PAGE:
Sladek and her group created Schönau Power Supply (EWS), a citizen-owned cooperative, and launched campaigns to be allowed to manage the grid and raise the necessary funds. “We had to learn how to act politically, how to campaign, how to run a company and an awful lot about electricity. When I started, the only thing I knew was that electricity was coming out of the socket. But learning all this was not too difficult. If you really want something, you can learn what you need,” she simply says.

From providing one million kilowatt hours to 1,700 customers in 1998, EWS now provides over 400 million kilowatt hours to over 100,000 customers throughout Germany.  And Sladek is hoping for one million customers by 2015.

And with a flurry of new customers wanting to switch to EWS after Fukushima, Sladek is busier than ever. “I would have liked to have more time for my children and now my grandchildren. But actually, I am doing what I do for them, and they know it. It is their future I am trying to protect and so I really think it is worth it.”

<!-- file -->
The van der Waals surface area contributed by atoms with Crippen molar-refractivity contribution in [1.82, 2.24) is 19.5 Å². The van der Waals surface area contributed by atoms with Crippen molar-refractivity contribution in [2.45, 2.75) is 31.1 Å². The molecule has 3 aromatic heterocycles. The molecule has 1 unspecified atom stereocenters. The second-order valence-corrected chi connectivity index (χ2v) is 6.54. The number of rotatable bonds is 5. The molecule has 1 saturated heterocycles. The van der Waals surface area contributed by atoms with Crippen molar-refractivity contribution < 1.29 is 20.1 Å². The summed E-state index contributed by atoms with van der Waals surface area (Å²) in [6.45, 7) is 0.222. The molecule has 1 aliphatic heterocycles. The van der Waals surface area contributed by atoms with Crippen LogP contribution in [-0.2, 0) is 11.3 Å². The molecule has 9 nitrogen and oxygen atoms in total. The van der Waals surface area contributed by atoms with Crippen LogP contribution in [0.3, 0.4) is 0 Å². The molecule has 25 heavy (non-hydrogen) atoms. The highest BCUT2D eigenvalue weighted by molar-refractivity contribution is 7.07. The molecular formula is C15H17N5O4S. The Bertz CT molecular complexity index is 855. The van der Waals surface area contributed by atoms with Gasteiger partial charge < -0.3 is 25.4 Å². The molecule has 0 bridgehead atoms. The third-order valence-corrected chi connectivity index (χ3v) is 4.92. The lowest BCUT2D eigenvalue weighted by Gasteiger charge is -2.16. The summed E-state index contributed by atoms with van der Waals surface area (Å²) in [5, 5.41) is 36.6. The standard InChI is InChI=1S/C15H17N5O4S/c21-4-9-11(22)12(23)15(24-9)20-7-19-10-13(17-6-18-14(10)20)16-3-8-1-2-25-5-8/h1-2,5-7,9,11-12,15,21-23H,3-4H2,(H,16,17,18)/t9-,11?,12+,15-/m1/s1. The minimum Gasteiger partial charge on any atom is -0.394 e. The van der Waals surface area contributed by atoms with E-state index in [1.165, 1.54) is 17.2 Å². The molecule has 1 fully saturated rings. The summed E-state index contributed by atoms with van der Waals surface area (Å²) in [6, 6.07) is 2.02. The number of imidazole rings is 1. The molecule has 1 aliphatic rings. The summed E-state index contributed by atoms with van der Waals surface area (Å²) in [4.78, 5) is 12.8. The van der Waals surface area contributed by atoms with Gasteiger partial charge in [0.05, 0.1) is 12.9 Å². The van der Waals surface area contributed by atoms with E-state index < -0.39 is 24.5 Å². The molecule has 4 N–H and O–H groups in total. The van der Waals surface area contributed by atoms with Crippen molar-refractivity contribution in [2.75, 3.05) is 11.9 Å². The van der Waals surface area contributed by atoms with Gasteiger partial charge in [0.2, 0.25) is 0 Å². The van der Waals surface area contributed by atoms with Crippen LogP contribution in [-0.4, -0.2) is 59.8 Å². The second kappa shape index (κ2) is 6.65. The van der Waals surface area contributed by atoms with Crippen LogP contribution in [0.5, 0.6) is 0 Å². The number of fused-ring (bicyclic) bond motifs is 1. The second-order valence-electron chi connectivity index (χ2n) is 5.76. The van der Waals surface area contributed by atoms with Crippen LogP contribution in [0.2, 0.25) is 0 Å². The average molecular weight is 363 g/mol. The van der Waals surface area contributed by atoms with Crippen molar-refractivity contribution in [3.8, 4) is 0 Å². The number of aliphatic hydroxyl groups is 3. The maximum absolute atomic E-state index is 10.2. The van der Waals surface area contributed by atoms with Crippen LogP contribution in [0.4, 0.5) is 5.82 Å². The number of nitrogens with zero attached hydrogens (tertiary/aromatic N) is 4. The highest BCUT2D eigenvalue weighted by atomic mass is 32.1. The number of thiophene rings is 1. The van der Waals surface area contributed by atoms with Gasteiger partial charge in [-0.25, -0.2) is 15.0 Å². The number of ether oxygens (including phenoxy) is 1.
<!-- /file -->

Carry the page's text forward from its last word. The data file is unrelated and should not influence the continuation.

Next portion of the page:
Last month, Sladek was named European winner of the 2011 Goldman Environmental Prize, a sort of Nobel Prize for environmental heroes.

You can read my Guardian article here.

Sunday, 15 May 2011

AI global report urges support for historic changes

As Amnesty International launches its annual report on human rights on the eve of its 50th anniversary, the world stands on the threshold of historic change.


Courageous people are standing up and speaking out in the face of bullets, beatings, tear gas and tanks. This bravery is sending a signal to repressive governments that their days are numbered. But they are fighting back.


The international community, including the UK Government, must decide if they stand on the side of reform or repression.

AI report on “The state of the world’s human rights”, released on Friday, says that growing demands for freedom and justice across the Middle East and North Africa and the rise of social media offer an unprecedented opportunity for human rights change – but this change stands on a knife-edge.

Says Salil Shetty, Amnesty International Secretary General:  “Not since the end of the Cold War have so many repressive governments faced such a challenge to their stranglehold on power. The demand for political and economic rights spreading across the Middle East and North Africa is dramatic proof that all rights are equally important and a universal demand.